Those of us in the regenerative medicine space often hear that as more treatments enter the market, there will be gains of scale that will reduce the price. However, many of the early indications targeted for cell and gene therapies have focused on rare diseases, where scale will always be limited.
Instead, manufacturers need to consider the cost of production during the development phase. At Likarda, we were forced to think about cost at each step in the research and development of our products, because we have both human health and animal health applications for our cell therapies.
When developing a product for the veterinary market, price is a major constraint. For example, while working on a cell therapy to treat diabetes, we determined that 80% of the final cost of the product would be in the cell expansion and differentiation protocols. Analysis of our cost of goods (COGs) revealed that approximately 40% of that cost was the differentiation growth factors. Thus, when working on a differentiation protocol to convert induced pluripotent stem cells into insulin-producing cells, we analyzed each component used in the protocol.
Changes were made to the protocol based on a cost-benefit analysis. For example, we completed a series of experiments to reduce the amount of the most expensive component, Activin A. Even a slight reduction in the amount had no effect on the differentiation efficacy, but greatly reduced the COGs. Some components, such as latrunculin A, thought to be important in maturation of the cell product, had such a small effect that the product was not compromised by eliminating it completely.
In some cases, we were able to switch expensive growth factors for less expensive factors. The result is a product that, prior to achieving manufacturing scale, costs less than $1500 to produce for a canine diabetes veterinary product. Obviously, applying the same product to the human market will add costs, but should still be within a range that will be accepted by the current health care reimbursement providers, while affording a better profit margin for the manufacturer and considerable benefits to the patients.
If a biologic product requires a delivery system for protection from immune attack or to target the therapy to the desired location, that delivery system needs to be integrated into the therapeutic early in the development process. Likarda designs unique hydrogel delivery systems to optimize our clients’ products. With the right hydrogel, the therapy can be more effective by:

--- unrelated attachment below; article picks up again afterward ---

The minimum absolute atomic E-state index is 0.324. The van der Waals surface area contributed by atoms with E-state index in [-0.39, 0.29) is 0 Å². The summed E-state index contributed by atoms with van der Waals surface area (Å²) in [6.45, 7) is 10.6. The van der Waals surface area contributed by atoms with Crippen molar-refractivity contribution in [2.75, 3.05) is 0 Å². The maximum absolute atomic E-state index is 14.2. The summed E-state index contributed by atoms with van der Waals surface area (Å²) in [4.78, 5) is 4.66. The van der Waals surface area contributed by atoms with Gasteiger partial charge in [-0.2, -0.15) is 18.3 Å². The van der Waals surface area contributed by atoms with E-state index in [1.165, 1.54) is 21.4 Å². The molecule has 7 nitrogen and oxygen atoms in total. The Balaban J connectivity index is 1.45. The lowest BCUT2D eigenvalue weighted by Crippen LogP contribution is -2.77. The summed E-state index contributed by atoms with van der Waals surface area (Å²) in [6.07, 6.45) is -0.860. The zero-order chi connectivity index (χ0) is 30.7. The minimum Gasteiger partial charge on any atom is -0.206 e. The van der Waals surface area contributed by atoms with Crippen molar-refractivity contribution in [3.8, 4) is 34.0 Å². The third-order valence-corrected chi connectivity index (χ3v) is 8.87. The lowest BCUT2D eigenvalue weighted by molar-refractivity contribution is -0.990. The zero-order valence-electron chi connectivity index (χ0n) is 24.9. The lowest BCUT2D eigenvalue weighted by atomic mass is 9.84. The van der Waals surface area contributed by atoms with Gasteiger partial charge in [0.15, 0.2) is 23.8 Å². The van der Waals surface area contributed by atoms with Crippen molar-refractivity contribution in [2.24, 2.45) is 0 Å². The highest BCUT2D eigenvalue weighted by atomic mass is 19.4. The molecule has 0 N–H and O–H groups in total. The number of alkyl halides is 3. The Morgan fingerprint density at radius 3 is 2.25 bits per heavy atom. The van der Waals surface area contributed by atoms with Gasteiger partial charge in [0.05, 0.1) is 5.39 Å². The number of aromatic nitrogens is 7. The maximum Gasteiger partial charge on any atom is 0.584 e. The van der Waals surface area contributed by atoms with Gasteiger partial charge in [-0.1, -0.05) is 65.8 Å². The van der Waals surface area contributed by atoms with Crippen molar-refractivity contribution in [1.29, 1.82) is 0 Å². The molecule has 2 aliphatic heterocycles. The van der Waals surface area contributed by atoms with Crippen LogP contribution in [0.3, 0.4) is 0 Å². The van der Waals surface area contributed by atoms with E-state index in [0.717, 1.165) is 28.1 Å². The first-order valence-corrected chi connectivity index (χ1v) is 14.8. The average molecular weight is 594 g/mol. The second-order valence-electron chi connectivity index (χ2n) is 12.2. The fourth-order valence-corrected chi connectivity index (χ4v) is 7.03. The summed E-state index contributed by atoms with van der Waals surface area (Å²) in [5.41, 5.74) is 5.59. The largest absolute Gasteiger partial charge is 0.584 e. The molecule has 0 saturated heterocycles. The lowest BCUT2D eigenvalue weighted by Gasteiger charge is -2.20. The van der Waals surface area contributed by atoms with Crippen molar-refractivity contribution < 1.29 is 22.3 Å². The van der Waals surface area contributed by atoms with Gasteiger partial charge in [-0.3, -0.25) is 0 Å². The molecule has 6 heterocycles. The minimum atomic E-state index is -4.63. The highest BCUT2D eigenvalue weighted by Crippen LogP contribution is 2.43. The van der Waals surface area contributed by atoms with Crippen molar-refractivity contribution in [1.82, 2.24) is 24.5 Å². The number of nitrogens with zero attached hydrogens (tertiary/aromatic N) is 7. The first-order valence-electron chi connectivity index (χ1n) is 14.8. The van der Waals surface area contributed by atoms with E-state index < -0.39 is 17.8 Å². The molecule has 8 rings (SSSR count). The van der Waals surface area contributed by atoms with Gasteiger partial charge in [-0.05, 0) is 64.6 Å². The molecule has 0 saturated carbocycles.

- Targeting the therapy to the optimal site of action in the body
- Optimizing the function of the therapy
- Increasing the in vivo durability of the product
- Protecting the therapy from immune attack
Matching the right delivery system to the therapeutic results in lower doses meaning reduced cost to the patient while still maintaining a beneficial profit margin. As politicians and the public make drug price controls a goal, those of us in the field of regenerative medicine must consider cost during the early design of the therapeutic, including the consideration of integrating a delivery system into the final product.
If you want to discuss the potential of an optimized cell therapy delivery system for your exact needs, please contact Likarda at 816.605.6440.
1. R. Robbins, S. Nolen, A dilemma for governments: How to pay for million-dollar therapies, New York Times, New York Times, https://www.nytimes.com/2023/01/24/health/gene-therapies-cost-zolgensma.html, Jan 24, 2023.
2. C. Castronuovo, World’s most expensive drug revives push for new payment models, Bloomberg Law, Bloomberg, https://news.bloomberglaw.com/health-law-and-business/worlds-most-expensive-drug-revives-push-for-new-payment-models, Jan 23, 2023.
3. A. Davies, interviewed by B. Loncar at the Advanced Therapies Week Convention, Published on Linked In, https://www.linkedin.com/feed/update/urn:li:activity: 7021983896099516416?updateEntityUrn=urn%3Ali%3Afs_feedUpdate%3A%28V2%2Curn%3Ali%3Aactivity%3A7021983896099516416%29, 2023.
4. E. Harris, Breaking down pricing of cell & gene therapies, https://www.cellandgene.com/doc/breaking-down-pricing-of-cell-gene-therapies-0001, Life Science Connect, Cell & Gene, June 18, 2019.
5. A. Vijenthira, J. Kuruvilla, A. Prica, Cost-effective analysis of allogeneic versus autologous stem cell transplant versus chemo-immunotherapy for early relapse of follicular lymphoma within 2 years of inital therapy, Bone Marrow Transplantation 56 (2021) 2400-2409.